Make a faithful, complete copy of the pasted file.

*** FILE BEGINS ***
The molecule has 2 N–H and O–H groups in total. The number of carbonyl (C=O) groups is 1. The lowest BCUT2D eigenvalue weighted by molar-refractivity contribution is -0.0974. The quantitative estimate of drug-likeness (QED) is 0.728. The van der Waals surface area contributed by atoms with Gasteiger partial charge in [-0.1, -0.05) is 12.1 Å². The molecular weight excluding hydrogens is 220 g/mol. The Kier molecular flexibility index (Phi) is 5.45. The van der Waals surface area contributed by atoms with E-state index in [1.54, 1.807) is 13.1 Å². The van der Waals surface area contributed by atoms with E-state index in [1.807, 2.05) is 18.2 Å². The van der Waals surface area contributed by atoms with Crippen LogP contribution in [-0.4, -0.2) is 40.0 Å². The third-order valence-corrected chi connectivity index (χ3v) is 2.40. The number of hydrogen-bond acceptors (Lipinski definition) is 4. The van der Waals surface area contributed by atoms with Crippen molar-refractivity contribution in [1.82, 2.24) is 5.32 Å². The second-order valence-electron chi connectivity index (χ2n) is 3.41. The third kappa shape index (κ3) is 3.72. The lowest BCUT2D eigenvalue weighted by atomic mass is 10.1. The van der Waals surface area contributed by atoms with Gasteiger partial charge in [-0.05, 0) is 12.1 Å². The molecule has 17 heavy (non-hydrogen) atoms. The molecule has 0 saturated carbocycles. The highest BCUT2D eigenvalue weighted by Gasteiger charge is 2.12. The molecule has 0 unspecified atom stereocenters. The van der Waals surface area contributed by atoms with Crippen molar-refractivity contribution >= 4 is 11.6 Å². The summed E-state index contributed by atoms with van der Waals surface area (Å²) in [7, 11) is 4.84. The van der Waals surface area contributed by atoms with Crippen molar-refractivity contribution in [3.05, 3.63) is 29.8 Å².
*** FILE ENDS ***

The molecule has 2 N–H and O–H groups in total. The number of carbonyl (C=O) groups is 1. The lowest BCUT2D eigenvalue weighted by molar-refractivity contribution is -0.0974. The quantitative estimate of drug-likeness (QED) is 0.728. The van der Waals surface area contributed by atoms with Gasteiger partial charge in [-0.1, -0.05) is 12.1 Å². The molecular weight excluding hydrogens is 220 g/mol. The Kier molecular flexibility index (Phi) is 5.45. The van der Waals surface area contributed by atoms with E-state index in [1.54, 1.807) is 13.1 Å². The van der Waals surface area contributed by atoms with E-state index in [1.807, 2.05) is 18.2 Å². The van der Waals surface area contributed by atoms with Crippen LogP contribution in [-0.4, -0.2) is 40.0 Å². The third-order valence-corrected chi connectivity index (χ3v) is 2.40. The number of hydrogen-bond acceptors (Lipinski definition) is 4. The van der Waals surface area contributed by atoms with Crippen molar-refractivity contribution in [1.82, 2.24) is 5.32 Å². The second-order valence-electron chi connectivity index (χ2n) is 3.41. The third kappa shape index (κ3) is 3.72. The lowest BCUT2D eigenvalue weighted by atomic mass is 10.1. The van der Waals surface area contributed by atoms with Gasteiger partial charge in [-0.05, 0) is 12.1 Å². The molecule has 17 heavy (non-hydrogen) atoms. The molecule has 0 saturated carbocycles. The highest BCUT2D eigenvalue weighted by Gasteiger charge is 2.12. The molecule has 0 unspecified atom stereocenters. The van der Waals surface area contributed by atoms with Crippen molar-refractivity contribution >= 4 is 11.6 Å². The summed E-state index contributed by atoms with van der Waals surface area (Å²) in [7, 11) is 4.84. The van der Waals surface area contributed by atoms with Crippen molar-refractivity contribution in [3.05, 3.63) is 29.8 Å².